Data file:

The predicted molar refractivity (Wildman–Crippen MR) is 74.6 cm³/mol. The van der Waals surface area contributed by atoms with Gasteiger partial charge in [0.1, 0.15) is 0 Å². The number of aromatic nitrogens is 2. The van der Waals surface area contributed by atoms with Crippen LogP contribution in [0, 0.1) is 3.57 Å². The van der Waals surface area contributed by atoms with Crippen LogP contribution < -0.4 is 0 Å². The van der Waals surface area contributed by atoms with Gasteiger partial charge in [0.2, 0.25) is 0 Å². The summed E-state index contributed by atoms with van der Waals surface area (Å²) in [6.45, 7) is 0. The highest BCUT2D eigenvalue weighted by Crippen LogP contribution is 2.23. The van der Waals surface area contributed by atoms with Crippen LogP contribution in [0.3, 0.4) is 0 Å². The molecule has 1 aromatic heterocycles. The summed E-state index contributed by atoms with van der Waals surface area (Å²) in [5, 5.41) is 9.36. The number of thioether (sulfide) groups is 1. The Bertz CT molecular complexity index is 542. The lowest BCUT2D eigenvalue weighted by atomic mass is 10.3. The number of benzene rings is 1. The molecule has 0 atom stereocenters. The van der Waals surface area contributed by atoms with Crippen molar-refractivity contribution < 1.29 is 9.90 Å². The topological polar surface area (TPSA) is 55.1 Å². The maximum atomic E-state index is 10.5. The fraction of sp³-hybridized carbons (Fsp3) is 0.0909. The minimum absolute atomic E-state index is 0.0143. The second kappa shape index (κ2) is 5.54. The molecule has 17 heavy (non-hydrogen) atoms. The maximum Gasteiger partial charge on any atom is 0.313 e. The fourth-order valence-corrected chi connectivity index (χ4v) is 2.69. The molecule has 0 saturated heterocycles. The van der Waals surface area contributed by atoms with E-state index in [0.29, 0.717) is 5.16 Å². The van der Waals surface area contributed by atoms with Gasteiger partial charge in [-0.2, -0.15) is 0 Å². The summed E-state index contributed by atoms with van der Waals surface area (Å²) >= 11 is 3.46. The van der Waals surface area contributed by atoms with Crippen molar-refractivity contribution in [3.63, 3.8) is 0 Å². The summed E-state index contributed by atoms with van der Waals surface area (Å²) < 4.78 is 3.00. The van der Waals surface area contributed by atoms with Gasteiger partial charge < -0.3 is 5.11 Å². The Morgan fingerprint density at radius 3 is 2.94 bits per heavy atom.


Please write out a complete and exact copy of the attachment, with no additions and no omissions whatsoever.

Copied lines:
The predicted molar refractivity (Wildman–Crippen MR) is 74.6 cm³/mol. The van der Waals surface area contributed by atoms with Gasteiger partial charge in [0.1, 0.15) is 0 Å². The number of aromatic nitrogens is 2. The van der Waals surface area contributed by atoms with Crippen LogP contribution in [0, 0.1) is 3.57 Å². The van der Waals surface area contributed by atoms with Crippen LogP contribution < -0.4 is 0 Å². The van der Waals surface area contributed by atoms with Gasteiger partial charge in [0.2, 0.25) is 0 Å². The summed E-state index contributed by atoms with van der Waals surface area (Å²) in [6.45, 7) is 0. The highest BCUT2D eigenvalue weighted by Crippen LogP contribution is 2.23. The van der Waals surface area contributed by atoms with Crippen LogP contribution in [0.3, 0.4) is 0 Å². The molecule has 1 aromatic heterocycles. The summed E-state index contributed by atoms with van der Waals surface area (Å²) in [5, 5.41) is 9.36. The number of thioether (sulfide) groups is 1. The Bertz CT molecular complexity index is 542. The lowest BCUT2D eigenvalue weighted by atomic mass is 10.3. The number of benzene rings is 1. The molecule has 0 atom stereocenters. The van der Waals surface area contributed by atoms with Crippen molar-refractivity contribution < 1.29 is 9.90 Å². The topological polar surface area (TPSA) is 55.1 Å². The maximum atomic E-state index is 10.5. The fraction of sp³-hybridized carbons (Fsp3) is 0.0909. The minimum absolute atomic E-state index is 0.0143. The second kappa shape index (κ2) is 5.54. The molecule has 17 heavy (non-hydrogen) atoms. The maximum Gasteiger partial charge on any atom is 0.313 e. The fourth-order valence-corrected chi connectivity index (χ4v) is 2.69. The molecule has 0 saturated heterocycles. The van der Waals surface area contributed by atoms with E-state index in [0.29, 0.717) is 5.16 Å². The van der Waals surface area contributed by atoms with Gasteiger partial charge in [-0.2, -0.15) is 0 Å². The summed E-state index contributed by atoms with van der Waals surface area (Å²) >= 11 is 3.46. The van der Waals surface area contributed by atoms with Crippen molar-refractivity contribution in [3.63, 3.8) is 0 Å². The summed E-state index contributed by atoms with van der Waals surface area (Å²) < 4.78 is 3.00. The van der Waals surface area contributed by atoms with Gasteiger partial charge < -0.3 is 5.11 Å². The Morgan fingerprint density at radius 3 is 2.94 bits per heavy atom.